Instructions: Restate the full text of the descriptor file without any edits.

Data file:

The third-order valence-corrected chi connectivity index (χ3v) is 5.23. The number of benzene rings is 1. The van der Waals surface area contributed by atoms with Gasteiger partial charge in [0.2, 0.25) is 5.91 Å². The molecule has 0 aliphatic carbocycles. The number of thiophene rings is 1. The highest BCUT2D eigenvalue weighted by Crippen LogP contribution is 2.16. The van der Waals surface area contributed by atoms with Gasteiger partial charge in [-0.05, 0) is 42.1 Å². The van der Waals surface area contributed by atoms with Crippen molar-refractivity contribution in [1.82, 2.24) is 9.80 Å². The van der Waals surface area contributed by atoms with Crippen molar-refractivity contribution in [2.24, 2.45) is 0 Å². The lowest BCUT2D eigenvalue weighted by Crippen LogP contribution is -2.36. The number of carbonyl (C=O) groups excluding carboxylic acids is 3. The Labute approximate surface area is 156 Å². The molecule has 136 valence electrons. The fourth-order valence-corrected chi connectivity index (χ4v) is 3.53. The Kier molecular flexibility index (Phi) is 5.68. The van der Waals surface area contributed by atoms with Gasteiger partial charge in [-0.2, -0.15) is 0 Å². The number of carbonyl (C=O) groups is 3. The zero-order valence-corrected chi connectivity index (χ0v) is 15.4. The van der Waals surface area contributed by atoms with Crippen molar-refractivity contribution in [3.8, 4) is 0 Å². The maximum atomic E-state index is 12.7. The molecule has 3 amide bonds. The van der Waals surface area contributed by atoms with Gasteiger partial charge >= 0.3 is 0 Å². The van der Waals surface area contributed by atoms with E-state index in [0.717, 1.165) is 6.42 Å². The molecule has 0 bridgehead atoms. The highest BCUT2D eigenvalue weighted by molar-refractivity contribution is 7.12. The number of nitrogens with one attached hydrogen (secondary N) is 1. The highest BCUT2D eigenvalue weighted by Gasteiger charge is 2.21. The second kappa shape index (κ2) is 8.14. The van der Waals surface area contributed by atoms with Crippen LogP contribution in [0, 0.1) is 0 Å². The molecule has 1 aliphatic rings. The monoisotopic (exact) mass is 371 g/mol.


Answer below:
The third-order valence-corrected chi connectivity index (χ3v) is 5.23. The number of benzene rings is 1. The van der Waals surface area contributed by atoms with Gasteiger partial charge in [0.2, 0.25) is 5.91 Å². The molecule has 0 aliphatic carbocycles. The number of thiophene rings is 1. The highest BCUT2D eigenvalue weighted by Crippen LogP contribution is 2.16. The van der Waals surface area contributed by atoms with Gasteiger partial charge in [-0.05, 0) is 42.1 Å². The van der Waals surface area contributed by atoms with Crippen molar-refractivity contribution in [1.82, 2.24) is 9.80 Å². The van der Waals surface area contributed by atoms with Crippen molar-refractivity contribution in [2.24, 2.45) is 0 Å². The lowest BCUT2D eigenvalue weighted by Crippen LogP contribution is -2.36. The number of carbonyl (C=O) groups excluding carboxylic acids is 3. The Labute approximate surface area is 156 Å². The molecule has 136 valence electrons. The fourth-order valence-corrected chi connectivity index (χ4v) is 3.53. The Kier molecular flexibility index (Phi) is 5.68. The van der Waals surface area contributed by atoms with Gasteiger partial charge in [-0.2, -0.15) is 0 Å². The number of carbonyl (C=O) groups is 3. The zero-order valence-corrected chi connectivity index (χ0v) is 15.4. The van der Waals surface area contributed by atoms with Crippen molar-refractivity contribution in [3.8, 4) is 0 Å². The maximum atomic E-state index is 12.7. The molecule has 3 amide bonds. The van der Waals surface area contributed by atoms with Gasteiger partial charge >= 0.3 is 0 Å². The van der Waals surface area contributed by atoms with E-state index in [0.717, 1.165) is 6.42 Å². The molecule has 0 bridgehead atoms. The highest BCUT2D eigenvalue weighted by molar-refractivity contribution is 7.12. The number of nitrogens with one attached hydrogen (secondary N) is 1. The highest BCUT2D eigenvalue weighted by Gasteiger charge is 2.21. The second kappa shape index (κ2) is 8.14. The van der Waals surface area contributed by atoms with Crippen LogP contribution in [0, 0.1) is 0 Å². The molecule has 1 aliphatic rings. The monoisotopic (exact) mass is 371 g/mol.